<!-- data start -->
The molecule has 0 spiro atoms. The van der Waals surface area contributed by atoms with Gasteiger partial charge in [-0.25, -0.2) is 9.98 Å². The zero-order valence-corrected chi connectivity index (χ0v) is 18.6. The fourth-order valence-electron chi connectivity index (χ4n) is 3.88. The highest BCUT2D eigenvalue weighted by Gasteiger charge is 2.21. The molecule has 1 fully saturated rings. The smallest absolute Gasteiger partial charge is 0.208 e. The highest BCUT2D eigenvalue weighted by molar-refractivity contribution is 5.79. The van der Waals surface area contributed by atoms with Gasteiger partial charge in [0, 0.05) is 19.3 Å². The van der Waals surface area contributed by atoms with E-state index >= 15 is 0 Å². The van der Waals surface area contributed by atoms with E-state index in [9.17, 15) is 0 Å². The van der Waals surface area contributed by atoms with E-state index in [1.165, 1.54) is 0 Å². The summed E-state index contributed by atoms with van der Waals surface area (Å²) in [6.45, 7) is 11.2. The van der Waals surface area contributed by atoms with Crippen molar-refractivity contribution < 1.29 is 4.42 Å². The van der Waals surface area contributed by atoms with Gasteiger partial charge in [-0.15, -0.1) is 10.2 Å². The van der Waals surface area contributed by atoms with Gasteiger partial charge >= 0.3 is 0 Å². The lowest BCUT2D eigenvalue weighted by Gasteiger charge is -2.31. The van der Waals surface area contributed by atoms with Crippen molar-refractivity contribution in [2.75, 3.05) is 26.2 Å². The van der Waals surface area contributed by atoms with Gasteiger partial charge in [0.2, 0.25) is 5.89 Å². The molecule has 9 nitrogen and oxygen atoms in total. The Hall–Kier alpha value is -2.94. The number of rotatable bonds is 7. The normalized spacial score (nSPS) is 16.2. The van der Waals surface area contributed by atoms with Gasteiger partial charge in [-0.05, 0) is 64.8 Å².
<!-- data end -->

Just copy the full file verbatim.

The molecule has 0 spiro atoms. The van der Waals surface area contributed by atoms with Gasteiger partial charge in [-0.25, -0.2) is 9.98 Å². The zero-order valence-corrected chi connectivity index (χ0v) is 18.6. The fourth-order valence-electron chi connectivity index (χ4n) is 3.88. The highest BCUT2D eigenvalue weighted by Gasteiger charge is 2.21. The molecule has 1 fully saturated rings. The smallest absolute Gasteiger partial charge is 0.208 e. The highest BCUT2D eigenvalue weighted by molar-refractivity contribution is 5.79. The van der Waals surface area contributed by atoms with Gasteiger partial charge in [0, 0.05) is 19.3 Å². The van der Waals surface area contributed by atoms with E-state index >= 15 is 0 Å². The van der Waals surface area contributed by atoms with E-state index in [9.17, 15) is 0 Å². The van der Waals surface area contributed by atoms with E-state index in [1.165, 1.54) is 0 Å². The summed E-state index contributed by atoms with van der Waals surface area (Å²) in [6.45, 7) is 11.2. The van der Waals surface area contributed by atoms with Crippen molar-refractivity contribution < 1.29 is 4.42 Å². The van der Waals surface area contributed by atoms with Gasteiger partial charge in [-0.15, -0.1) is 10.2 Å². The van der Waals surface area contributed by atoms with Gasteiger partial charge >= 0.3 is 0 Å². The lowest BCUT2D eigenvalue weighted by Gasteiger charge is -2.31. The van der Waals surface area contributed by atoms with Crippen molar-refractivity contribution in [2.75, 3.05) is 26.2 Å². The van der Waals surface area contributed by atoms with Gasteiger partial charge in [0.2, 0.25) is 5.89 Å². The molecule has 9 nitrogen and oxygen atoms in total. The Hall–Kier alpha value is -2.94. The number of rotatable bonds is 7. The normalized spacial score (nSPS) is 16.2. The van der Waals surface area contributed by atoms with Gasteiger partial charge in [-0.05, 0) is 64.8 Å².